To be effective in government arenas, firms (and other organizations) need to stay "in the know" about what's going on--trends, information, changes, priorities, people, and personalities. They must stay in close touch with the political winds around topics of concern to the organization. Baron explains how this may be done:
Firms that expect to be involved in issues addressed in government arenas must anticipate rather than simply react to developments. Consequently, they need to organize and be prepared for action. It is essential to monitor issues, and for many firms this means full-time representation in Washington and in the capitals of key states. For other firms, associations can be a cost effective means of providing intelligence, although this may not be sufficient if the firm’s interests differ from those the association represents. Most large firms also have a government affairs department that provides expertise and monitors the development of issues. A department may include lawyers, communications experts, former government officials, lobbyists, and analysts.
Washington offices serve as the eyes and ears of firms. They provide information on developing issues and are a locus of expertise about issues, institutions, and office holders. Because nonmarket issues are often episodic in nature, many firms on occasion engage the services of political consulting firms, Washington law firms, or public relations firms. Similarly, lobbyists may be hired for a specific issue. The size of a firm’s permanent staff thus is determined relative to the cost and effectiveness of outside alternatives.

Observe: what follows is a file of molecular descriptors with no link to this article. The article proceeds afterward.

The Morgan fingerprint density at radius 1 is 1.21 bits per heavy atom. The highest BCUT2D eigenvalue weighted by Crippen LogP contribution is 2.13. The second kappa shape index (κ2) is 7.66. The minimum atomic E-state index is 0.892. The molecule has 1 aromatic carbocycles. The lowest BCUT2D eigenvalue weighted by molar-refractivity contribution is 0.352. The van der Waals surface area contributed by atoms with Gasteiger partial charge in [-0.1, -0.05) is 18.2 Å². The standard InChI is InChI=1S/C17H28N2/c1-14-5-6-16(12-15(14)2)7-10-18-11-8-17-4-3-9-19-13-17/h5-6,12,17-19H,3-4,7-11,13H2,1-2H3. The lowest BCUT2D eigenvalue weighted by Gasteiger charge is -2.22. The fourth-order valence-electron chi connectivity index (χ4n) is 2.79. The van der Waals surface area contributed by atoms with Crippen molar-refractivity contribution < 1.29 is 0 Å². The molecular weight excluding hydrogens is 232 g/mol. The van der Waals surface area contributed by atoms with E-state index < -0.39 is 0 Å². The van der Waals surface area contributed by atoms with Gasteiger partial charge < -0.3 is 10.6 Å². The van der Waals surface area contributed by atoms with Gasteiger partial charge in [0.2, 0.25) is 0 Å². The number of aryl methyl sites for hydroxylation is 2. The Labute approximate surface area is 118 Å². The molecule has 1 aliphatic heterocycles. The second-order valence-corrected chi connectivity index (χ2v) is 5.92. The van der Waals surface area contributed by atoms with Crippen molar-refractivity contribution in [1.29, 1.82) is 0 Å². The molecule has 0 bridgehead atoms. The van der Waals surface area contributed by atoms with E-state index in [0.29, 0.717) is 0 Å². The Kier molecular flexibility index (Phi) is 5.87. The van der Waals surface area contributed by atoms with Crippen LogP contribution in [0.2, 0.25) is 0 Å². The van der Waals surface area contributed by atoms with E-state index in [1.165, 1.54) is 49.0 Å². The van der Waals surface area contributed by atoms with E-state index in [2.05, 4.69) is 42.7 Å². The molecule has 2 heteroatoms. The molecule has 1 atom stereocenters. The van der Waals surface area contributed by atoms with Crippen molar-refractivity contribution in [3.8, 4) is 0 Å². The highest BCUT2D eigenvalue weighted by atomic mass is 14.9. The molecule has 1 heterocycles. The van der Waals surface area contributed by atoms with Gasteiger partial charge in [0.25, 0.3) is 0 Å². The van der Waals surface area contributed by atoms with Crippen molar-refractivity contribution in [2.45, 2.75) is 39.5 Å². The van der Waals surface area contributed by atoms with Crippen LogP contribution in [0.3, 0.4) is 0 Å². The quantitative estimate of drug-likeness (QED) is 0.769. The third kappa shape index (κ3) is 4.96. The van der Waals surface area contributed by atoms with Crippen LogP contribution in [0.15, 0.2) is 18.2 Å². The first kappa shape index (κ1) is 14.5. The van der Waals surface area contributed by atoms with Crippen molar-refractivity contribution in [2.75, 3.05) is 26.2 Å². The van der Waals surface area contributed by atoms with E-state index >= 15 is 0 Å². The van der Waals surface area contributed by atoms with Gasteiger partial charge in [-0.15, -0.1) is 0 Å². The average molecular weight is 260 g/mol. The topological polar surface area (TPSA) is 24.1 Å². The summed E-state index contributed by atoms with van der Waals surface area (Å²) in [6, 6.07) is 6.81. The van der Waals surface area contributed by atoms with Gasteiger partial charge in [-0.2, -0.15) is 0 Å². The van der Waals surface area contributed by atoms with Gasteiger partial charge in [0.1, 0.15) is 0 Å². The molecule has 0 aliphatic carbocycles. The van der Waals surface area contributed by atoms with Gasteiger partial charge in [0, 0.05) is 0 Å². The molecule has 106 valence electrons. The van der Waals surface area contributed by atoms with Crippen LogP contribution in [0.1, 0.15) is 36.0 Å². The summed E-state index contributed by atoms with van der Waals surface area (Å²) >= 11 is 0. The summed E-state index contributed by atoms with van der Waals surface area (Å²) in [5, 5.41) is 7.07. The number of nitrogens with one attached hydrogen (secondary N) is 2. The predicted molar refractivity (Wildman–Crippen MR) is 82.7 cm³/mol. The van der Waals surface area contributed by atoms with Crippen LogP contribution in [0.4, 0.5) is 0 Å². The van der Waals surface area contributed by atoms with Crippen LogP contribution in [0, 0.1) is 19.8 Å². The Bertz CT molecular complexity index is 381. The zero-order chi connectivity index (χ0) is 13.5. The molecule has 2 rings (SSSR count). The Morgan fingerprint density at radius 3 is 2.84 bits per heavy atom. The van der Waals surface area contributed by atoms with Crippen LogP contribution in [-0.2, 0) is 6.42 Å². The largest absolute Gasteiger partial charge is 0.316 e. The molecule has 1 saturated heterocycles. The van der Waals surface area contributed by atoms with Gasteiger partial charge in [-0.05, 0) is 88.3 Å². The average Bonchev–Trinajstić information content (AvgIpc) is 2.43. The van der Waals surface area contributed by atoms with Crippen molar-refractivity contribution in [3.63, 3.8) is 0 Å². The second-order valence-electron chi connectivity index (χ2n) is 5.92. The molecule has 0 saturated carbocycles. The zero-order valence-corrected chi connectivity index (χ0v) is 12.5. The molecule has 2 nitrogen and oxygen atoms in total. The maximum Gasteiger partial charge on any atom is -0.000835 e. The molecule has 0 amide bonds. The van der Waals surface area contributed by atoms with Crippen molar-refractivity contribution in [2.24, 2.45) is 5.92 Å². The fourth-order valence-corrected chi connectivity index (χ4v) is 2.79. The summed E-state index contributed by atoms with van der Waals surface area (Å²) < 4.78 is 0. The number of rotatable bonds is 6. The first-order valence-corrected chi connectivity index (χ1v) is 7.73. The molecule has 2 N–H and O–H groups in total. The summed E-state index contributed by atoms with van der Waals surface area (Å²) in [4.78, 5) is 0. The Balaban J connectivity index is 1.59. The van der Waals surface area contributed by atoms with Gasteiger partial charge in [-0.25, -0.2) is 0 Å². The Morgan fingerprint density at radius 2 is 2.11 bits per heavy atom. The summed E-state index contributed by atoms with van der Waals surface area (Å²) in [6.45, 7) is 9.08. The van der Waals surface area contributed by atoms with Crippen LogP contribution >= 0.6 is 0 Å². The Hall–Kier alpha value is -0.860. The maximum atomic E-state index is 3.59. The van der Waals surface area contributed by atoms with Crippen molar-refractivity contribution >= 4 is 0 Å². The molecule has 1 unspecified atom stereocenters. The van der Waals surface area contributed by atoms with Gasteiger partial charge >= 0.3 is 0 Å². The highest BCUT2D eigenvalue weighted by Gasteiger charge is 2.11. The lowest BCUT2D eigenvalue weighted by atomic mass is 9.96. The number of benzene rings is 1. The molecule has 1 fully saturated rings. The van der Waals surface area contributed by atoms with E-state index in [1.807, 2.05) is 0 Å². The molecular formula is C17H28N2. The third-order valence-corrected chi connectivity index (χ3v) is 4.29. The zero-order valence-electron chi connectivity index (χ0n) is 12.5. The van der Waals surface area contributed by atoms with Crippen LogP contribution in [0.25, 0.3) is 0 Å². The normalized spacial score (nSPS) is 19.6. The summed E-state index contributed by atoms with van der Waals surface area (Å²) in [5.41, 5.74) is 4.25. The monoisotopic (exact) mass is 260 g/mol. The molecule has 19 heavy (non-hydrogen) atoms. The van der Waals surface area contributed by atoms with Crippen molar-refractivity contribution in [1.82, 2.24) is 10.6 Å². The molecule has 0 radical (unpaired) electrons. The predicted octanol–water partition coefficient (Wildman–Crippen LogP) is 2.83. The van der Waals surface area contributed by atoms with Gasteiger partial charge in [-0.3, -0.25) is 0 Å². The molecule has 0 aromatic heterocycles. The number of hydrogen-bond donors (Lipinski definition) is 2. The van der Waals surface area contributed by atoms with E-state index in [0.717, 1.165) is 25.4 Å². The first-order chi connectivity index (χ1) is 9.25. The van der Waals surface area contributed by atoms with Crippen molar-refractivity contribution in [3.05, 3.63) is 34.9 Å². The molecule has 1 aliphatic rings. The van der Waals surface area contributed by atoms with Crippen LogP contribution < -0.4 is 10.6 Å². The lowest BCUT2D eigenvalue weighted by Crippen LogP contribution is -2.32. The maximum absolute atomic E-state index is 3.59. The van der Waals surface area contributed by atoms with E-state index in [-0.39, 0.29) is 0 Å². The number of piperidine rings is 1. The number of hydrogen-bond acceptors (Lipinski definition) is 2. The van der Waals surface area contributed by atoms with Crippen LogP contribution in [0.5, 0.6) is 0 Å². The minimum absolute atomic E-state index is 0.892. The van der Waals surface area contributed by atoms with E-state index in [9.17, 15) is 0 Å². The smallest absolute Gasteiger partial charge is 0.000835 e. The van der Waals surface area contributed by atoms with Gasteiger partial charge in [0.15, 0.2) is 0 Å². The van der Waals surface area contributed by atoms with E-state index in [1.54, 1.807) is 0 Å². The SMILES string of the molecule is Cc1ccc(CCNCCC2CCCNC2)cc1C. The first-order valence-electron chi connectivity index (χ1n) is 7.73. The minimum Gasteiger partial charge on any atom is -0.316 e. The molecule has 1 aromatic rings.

Because lobbying is the centerpiece of most firms’ interactions with government, most employ lobbyists who are either political professional or experienced managers responsible for presenting the firm’s concerns to government officials. Their responsibilities typically include maintaining relationships with members of Congress, executive branch officials, and government agencies. Access is a necessary condition for lobbying, so many firms make a practice of maintaining contact with those members of Congress in whose districts they have their operations and with the committees that regularly deal with issues on the nonmarket agendas. Firms also provide training for their managers who are involved in nonmarket issues. That training often emphasizes sensitivity to the public reaction to the firm’s activities and the development of personal skills for participating effectively in government arenas.
Source: Baron, p. 239